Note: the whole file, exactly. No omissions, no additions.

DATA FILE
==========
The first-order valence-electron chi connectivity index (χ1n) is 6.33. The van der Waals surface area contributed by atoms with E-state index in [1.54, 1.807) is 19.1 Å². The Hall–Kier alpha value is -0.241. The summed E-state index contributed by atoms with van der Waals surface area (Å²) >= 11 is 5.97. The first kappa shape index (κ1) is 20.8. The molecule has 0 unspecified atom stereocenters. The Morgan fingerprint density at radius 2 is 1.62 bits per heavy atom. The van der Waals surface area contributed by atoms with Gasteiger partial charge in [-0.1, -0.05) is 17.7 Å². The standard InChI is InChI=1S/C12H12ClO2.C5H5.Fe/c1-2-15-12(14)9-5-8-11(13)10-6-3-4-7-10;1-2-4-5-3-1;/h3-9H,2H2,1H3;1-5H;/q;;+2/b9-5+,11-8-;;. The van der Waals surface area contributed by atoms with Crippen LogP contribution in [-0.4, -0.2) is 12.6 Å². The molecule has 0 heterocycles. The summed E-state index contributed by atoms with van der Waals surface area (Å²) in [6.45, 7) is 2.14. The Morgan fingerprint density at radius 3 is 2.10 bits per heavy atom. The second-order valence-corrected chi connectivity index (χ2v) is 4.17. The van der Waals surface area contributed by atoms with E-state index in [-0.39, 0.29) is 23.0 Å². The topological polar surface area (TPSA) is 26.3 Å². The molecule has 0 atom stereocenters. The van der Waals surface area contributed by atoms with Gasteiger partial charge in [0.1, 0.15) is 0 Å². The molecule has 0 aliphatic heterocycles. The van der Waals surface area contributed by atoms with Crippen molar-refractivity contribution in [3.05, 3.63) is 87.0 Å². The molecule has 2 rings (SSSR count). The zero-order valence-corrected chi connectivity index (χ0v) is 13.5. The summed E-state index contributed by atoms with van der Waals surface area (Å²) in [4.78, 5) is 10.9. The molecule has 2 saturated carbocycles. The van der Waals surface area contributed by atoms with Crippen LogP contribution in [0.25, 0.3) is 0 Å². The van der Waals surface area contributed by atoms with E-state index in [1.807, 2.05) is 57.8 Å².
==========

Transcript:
The first-order valence-electron chi connectivity index (χ1n) is 6.33. The van der Waals surface area contributed by atoms with E-state index in [1.54, 1.807) is 19.1 Å². The Hall–Kier alpha value is -0.241. The summed E-state index contributed by atoms with van der Waals surface area (Å²) >= 11 is 5.97. The first kappa shape index (κ1) is 20.8. The molecule has 0 unspecified atom stereocenters. The Morgan fingerprint density at radius 2 is 1.62 bits per heavy atom. The van der Waals surface area contributed by atoms with Gasteiger partial charge in [-0.1, -0.05) is 17.7 Å². The standard InChI is InChI=1S/C12H12ClO2.C5H5.Fe/c1-2-15-12(14)9-5-8-11(13)10-6-3-4-7-10;1-2-4-5-3-1;/h3-9H,2H2,1H3;1-5H;/q;;+2/b9-5+,11-8-;;. The van der Waals surface area contributed by atoms with Crippen LogP contribution in [-0.4, -0.2) is 12.6 Å². The molecule has 0 heterocycles. The summed E-state index contributed by atoms with van der Waals surface area (Å²) in [6.45, 7) is 2.14. The Morgan fingerprint density at radius 3 is 2.10 bits per heavy atom. The second-order valence-corrected chi connectivity index (χ2v) is 4.17. The van der Waals surface area contributed by atoms with E-state index in [-0.39, 0.29) is 23.0 Å². The topological polar surface area (TPSA) is 26.3 Å². The molecule has 0 atom stereocenters. The van der Waals surface area contributed by atoms with Gasteiger partial charge in [0.1, 0.15) is 0 Å². The molecule has 0 aliphatic heterocycles. The van der Waals surface area contributed by atoms with Crippen molar-refractivity contribution in [3.05, 3.63) is 87.0 Å². The molecule has 2 rings (SSSR count). The zero-order valence-corrected chi connectivity index (χ0v) is 13.5. The summed E-state index contributed by atoms with van der Waals surface area (Å²) in [4.78, 5) is 10.9. The molecule has 2 saturated carbocycles. The van der Waals surface area contributed by atoms with Crippen LogP contribution in [0.25, 0.3) is 0 Å². The van der Waals surface area contributed by atoms with E-state index in [1.807, 2.05) is 57.8 Å².